We always knew Rich Franklin was bound to become a company executive at some point, but we never thought that his status as a "company guy" would come full circle in a different Mixed Martial Arts promotion. Nonetheless, his jump to ONE FC is turning out quite well for him.
FHM was able to have an insightful chat with the Asian promotional company's newly-appointed Vice President about turning Pinoy fighters into champions, getting in and out of shape, and knowing when to call it quits, among others. Read on!
"Filipino fighters are probably the most experienced. The Philippines is so far ahead of every other region here in Southeast Asia. People here understand what MMA is all about. They know who the fighters are, what the rules are like. It trickles down to people practicing MMA. There are more MMA practitioners here. People understand wresting at a better level than you would in any other region. Filipinos have the edge.
"I don’t know why there aren't more Filipino champions in the sport. When you look at our champions, they all come from different nations. Shinya Aoki is from Japan. Bibiano Fernandes is from Brazil. Ben Askren is from Australia. Igor Svirid is from Kazhakstan. This is a business that involves the best of the best. It takes hard work to stay there. The belts are going to move around a bit considering that some of the best fighters come from all over the world."
"The sport can be very expensive. When you play basketball, the team usually practices in a complete facility. You have everything you need. A fighter, however, needs to piece everything together. I have to go out and find an MMA school. If I don’t like their boxing coach, I have to go somewhere else to find a different one. Most MMA gyms here don't have weights, so now you have to find a different place for that. Suddenly you have all these people putting their hands in the game. When you get paid, you have to pay everybody else. That's the price you pay for having top-notch training."
"I don't want to criticize Manny Pacquiao for doing other stuff other than boxing. The guy just won a fight where he knocked his opponent six times. He’s 36 now. He’s at the age where he's beginning to realize that he needs to think about the future he's going to have. Obviously he doesn’t have a future in basketball because he's not getting any younger. But the thing about basketball is that it could be a good mental release. It helps his mind reset. He has to have a mental break from boxing. Like him, when my career is done, I want to put myself in a position where I could pursue something else."
"I don't know what getting in shape means, because I never get out of shape. I maintain a good lifting routine. I do resistance strength training. I maintain a strict nutrition. I haven't fought for two years and I still look like I can go anytime. I spend time in the gym. I run. I do rock climbing, wakeboarding, snowboarding, and play basketball. I have more activities than a man has time."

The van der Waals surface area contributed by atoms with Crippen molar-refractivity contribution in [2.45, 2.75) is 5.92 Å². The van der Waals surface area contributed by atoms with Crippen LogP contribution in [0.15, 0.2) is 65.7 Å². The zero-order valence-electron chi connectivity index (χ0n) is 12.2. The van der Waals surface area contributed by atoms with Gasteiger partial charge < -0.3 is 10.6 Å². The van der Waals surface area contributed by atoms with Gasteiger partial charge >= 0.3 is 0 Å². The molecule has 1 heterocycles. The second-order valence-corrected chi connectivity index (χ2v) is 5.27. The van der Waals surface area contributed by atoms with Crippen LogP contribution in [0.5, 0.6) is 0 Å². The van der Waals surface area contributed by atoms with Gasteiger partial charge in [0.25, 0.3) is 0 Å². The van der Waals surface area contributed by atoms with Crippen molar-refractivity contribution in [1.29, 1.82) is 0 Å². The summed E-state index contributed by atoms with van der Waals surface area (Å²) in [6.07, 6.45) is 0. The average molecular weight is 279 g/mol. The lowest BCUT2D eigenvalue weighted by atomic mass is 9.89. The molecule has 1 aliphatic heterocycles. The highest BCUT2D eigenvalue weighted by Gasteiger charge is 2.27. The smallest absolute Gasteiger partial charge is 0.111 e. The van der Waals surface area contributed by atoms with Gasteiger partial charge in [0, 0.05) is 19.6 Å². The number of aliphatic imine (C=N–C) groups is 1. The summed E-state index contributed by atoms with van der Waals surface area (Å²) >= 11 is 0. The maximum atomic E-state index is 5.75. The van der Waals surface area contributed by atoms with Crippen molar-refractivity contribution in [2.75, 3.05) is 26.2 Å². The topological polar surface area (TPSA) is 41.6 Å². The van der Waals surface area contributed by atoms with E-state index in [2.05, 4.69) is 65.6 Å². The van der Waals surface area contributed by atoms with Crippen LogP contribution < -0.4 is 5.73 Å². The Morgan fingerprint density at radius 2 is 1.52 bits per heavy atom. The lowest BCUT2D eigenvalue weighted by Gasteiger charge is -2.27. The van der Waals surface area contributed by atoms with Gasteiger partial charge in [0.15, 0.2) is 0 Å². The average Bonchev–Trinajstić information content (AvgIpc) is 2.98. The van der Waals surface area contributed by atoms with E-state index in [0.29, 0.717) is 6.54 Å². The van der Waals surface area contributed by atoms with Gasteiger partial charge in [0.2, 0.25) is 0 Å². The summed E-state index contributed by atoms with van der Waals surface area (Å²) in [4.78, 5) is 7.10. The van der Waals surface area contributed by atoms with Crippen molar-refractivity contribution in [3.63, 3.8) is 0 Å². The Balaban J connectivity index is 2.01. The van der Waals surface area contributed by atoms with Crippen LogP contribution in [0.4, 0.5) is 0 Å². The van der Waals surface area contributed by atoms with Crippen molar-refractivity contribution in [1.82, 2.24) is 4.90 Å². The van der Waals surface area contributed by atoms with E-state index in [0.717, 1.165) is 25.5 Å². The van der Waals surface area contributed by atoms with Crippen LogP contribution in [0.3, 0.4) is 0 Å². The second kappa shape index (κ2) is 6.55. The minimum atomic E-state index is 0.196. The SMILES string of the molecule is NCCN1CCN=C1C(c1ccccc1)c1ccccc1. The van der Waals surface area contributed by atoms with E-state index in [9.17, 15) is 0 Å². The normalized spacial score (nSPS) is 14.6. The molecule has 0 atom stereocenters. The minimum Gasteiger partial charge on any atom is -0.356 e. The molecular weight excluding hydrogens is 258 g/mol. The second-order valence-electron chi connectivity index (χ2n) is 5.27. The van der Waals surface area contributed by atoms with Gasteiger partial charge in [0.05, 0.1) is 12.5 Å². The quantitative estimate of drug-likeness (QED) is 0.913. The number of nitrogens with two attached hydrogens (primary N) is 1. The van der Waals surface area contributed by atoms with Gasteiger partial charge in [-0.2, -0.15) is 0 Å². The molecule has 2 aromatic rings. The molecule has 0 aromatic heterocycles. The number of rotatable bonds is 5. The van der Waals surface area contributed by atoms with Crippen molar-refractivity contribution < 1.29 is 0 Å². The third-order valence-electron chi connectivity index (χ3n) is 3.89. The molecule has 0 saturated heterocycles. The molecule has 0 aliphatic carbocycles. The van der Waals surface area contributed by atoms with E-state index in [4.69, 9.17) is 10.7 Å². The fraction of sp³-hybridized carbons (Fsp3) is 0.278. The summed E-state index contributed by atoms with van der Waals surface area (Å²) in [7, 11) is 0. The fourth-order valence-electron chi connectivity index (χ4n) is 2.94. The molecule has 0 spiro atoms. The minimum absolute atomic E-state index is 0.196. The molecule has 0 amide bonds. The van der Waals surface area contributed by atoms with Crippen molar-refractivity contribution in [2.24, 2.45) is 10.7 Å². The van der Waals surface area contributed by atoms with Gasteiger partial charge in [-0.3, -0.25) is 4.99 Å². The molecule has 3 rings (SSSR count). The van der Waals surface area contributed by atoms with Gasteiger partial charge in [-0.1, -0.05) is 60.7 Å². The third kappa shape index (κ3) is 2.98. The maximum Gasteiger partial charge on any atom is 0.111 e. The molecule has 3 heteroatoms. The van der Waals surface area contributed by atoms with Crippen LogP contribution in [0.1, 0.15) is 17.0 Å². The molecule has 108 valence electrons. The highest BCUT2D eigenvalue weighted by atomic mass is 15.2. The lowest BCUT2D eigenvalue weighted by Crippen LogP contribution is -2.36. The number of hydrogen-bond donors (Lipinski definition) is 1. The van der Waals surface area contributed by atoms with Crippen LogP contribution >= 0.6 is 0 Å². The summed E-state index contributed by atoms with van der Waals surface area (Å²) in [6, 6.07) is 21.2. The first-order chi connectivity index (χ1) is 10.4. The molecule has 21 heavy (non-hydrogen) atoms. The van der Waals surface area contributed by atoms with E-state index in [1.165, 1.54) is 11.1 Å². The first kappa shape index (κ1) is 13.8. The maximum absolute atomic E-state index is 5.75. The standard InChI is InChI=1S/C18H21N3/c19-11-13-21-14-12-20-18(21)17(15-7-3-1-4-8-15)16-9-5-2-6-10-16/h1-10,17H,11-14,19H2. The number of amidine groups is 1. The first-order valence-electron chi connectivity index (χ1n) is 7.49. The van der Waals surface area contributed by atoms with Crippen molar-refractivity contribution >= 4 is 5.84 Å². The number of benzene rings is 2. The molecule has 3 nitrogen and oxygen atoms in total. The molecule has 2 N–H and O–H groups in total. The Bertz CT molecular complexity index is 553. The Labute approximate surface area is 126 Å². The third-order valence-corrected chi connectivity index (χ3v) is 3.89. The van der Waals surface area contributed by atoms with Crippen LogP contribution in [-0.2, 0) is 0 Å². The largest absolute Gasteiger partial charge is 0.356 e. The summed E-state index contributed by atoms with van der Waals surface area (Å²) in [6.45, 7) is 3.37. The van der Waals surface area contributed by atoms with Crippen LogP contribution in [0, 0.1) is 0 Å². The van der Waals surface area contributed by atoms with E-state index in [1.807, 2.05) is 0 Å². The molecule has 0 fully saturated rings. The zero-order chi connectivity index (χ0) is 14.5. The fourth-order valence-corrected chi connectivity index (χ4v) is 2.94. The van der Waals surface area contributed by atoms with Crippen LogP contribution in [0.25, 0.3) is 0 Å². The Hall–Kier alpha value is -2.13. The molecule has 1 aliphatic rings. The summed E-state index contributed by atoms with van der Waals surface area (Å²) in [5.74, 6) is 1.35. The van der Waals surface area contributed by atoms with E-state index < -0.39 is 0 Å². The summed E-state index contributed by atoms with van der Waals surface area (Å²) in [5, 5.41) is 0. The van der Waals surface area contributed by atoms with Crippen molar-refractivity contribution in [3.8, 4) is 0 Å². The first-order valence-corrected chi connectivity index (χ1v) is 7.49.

"Most athletes are terrible at gauging when it’s time to call it quits. You see athletes stay on top for the longest time and then all of a sudden they lose and fall off. I’ve surrounded myself with good people. I told them that when the day comes where they feel like I don't have it anymore, they have to let me know."
"Father Time started to come to me when I turned 36. I wasn’t recovering from my workout as fast as I used to. I used to train twice a day, but now I need a nap in between if I want to make it through my training. When I was young, I could train all day and still help a buddy of mine move his stuff around. I used to carry couches and refrigerators with ease, and then come back to the gym to train. Now, I may need to go home and lie down first."
"ONE FC offered me a position. I sat down with (UFC President) Dana White and (UFC Chairman and CEO) Lorenzo Fertitta to tell them that I was getting offers somewhere else. I thought they would have some sort of position for me, but they didn’t. They both said that it’s a great opportunity and gave me their blessing. The thing though is that had the UFC created a position for me, it would’ve been much less significant than the role I am playing with ONE FC now."
"I still have one fight left in my UFC contract, and I intend to honor it. I love what I do now, but you have to remember I’m still an athlete. You can't just take that away. It’s a process. It takes time. The thought of leaving the cage for good continues to blow my mind. I still train on a daily basis. I’m still living that life.
"ONE FC is my future. I really need to start thinking about my future in order for me to have that last fight. I have to step away from this job for at least three months in order for me to prepare for a fight. Obviously, I can't take a leave of absence that long. I’ll sit down with the people here in the organization and figure everything out."
Thanks for the chat, idol! We appreciate it! #NumberOneKaRin